Still Time for a Conservation Legacy
Sep 01, 2014
Wednesday is the 50th birthday of two of the nation’s most important environmental statutes: the Wilderness Act and the law establishing the Land and Water Conservation Fund. For those with long memories, it also commemorates a time when Congress could act productively in a bipartisan spirit that yielded not only these two laws but, within a few short years, landmark protections for clean air, clean water and endangered species.
The Wilderness Act was designed to preserve the remaining wild places in America from any form of development, providing the highest level of protection accorded any federal lands. President Lyndon Johnson set aside the first nine million acres when he signed the bill on Sept. 3, 1964, and Congress has since protected about 100 million more. The Land and Water Conservation Fund, meanwhile, has invested billions of dollars in buying up smaller parcels of open space, which the United States is losing at a rate of about 6,000 acres a day. Much of this land has been given over to states and cities for recreational purposes.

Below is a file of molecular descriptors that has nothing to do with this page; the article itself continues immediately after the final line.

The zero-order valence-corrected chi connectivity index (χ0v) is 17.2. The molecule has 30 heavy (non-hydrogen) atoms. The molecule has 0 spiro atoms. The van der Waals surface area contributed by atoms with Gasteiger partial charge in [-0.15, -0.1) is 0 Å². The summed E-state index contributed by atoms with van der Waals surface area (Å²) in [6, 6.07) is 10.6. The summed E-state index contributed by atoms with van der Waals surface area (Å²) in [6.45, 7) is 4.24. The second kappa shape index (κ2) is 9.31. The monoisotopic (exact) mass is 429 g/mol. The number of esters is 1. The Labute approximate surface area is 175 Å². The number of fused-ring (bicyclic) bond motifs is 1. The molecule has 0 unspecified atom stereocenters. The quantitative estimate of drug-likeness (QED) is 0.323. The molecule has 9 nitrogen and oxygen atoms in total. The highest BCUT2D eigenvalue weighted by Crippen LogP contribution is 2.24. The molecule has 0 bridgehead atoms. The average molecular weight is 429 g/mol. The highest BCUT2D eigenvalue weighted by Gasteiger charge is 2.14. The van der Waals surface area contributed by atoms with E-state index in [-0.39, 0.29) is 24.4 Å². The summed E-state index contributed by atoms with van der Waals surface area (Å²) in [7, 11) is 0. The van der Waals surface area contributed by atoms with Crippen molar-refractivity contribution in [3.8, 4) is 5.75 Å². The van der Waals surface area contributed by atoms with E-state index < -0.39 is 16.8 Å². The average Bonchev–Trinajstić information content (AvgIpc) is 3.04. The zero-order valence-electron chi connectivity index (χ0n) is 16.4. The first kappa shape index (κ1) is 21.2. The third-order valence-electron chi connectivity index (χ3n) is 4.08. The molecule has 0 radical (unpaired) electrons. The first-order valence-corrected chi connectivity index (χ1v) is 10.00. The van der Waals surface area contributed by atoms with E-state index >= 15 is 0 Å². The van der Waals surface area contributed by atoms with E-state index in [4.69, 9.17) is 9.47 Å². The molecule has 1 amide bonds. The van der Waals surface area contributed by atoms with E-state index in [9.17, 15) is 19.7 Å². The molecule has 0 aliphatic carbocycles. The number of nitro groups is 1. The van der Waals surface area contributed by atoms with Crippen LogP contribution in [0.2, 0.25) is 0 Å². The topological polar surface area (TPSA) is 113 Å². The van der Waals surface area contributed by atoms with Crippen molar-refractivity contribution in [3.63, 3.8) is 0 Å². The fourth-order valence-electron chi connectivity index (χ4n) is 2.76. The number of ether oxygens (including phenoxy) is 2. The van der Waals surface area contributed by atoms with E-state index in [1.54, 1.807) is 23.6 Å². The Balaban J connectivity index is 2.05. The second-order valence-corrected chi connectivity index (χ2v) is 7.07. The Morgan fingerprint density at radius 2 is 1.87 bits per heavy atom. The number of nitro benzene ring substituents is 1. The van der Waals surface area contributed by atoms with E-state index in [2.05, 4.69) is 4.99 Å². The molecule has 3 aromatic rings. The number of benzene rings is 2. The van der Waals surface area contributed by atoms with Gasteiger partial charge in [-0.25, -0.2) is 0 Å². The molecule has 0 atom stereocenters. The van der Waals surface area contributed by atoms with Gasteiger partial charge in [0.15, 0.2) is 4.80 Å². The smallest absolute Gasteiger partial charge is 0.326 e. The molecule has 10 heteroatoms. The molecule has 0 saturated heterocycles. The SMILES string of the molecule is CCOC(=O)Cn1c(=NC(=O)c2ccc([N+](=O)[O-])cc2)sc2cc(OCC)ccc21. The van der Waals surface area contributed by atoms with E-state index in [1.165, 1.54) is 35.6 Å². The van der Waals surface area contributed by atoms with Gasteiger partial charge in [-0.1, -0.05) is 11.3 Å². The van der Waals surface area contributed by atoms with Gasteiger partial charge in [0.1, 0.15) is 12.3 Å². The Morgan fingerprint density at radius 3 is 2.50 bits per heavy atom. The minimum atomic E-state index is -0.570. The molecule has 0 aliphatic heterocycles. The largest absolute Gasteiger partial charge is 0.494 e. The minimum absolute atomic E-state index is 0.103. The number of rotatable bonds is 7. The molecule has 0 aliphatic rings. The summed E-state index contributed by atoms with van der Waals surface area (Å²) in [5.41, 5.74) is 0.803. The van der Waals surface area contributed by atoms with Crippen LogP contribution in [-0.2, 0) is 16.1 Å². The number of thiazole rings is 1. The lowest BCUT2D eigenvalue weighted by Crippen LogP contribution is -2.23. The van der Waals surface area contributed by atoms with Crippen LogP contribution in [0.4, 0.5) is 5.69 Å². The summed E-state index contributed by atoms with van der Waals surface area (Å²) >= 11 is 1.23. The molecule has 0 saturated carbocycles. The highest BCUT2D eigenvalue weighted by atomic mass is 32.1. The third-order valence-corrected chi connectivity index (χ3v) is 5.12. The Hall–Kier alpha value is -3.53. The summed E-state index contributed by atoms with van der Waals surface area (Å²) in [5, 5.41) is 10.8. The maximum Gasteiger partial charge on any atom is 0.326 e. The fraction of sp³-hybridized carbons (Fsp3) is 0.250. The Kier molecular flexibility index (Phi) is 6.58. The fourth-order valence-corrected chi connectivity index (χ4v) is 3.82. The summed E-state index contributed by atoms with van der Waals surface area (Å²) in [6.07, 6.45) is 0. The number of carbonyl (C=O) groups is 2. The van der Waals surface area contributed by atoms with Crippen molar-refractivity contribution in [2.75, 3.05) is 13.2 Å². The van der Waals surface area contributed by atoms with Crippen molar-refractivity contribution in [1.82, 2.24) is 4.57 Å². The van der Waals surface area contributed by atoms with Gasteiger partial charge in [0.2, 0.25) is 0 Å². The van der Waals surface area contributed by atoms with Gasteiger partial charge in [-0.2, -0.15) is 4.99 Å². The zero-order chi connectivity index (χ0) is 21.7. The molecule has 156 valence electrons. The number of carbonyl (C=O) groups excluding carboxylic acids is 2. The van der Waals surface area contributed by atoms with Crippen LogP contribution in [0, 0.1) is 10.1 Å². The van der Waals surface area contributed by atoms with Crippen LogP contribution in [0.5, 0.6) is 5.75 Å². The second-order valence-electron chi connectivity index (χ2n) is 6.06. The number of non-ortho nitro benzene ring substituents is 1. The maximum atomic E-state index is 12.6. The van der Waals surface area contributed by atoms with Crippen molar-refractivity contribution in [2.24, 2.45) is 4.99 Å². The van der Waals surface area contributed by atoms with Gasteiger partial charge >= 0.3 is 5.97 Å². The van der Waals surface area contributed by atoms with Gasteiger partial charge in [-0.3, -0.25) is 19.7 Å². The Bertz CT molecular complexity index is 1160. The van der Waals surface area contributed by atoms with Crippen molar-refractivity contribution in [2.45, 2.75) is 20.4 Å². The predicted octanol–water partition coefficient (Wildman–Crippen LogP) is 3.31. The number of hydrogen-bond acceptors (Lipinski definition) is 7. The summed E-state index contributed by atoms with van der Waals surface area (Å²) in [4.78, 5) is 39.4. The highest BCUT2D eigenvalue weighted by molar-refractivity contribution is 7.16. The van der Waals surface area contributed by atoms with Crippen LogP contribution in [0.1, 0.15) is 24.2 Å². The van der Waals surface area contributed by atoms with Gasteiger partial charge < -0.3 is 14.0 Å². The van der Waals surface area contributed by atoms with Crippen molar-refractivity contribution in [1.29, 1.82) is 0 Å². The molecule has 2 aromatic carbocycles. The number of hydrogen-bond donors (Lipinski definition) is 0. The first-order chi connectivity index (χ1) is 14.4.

Neither law is getting the support it deserves from Congress. The Land and Water Conservation Fund is paid for by royalties from offshore oil production, and thus does not cost the taxpayer a dime. But Congress has rarely financed the program at its authorized level of $900 million, providing as little as $150 million in the mid-1990s and using the unappropriated funds for deficit reduction. The hope this year is for $300 million. read more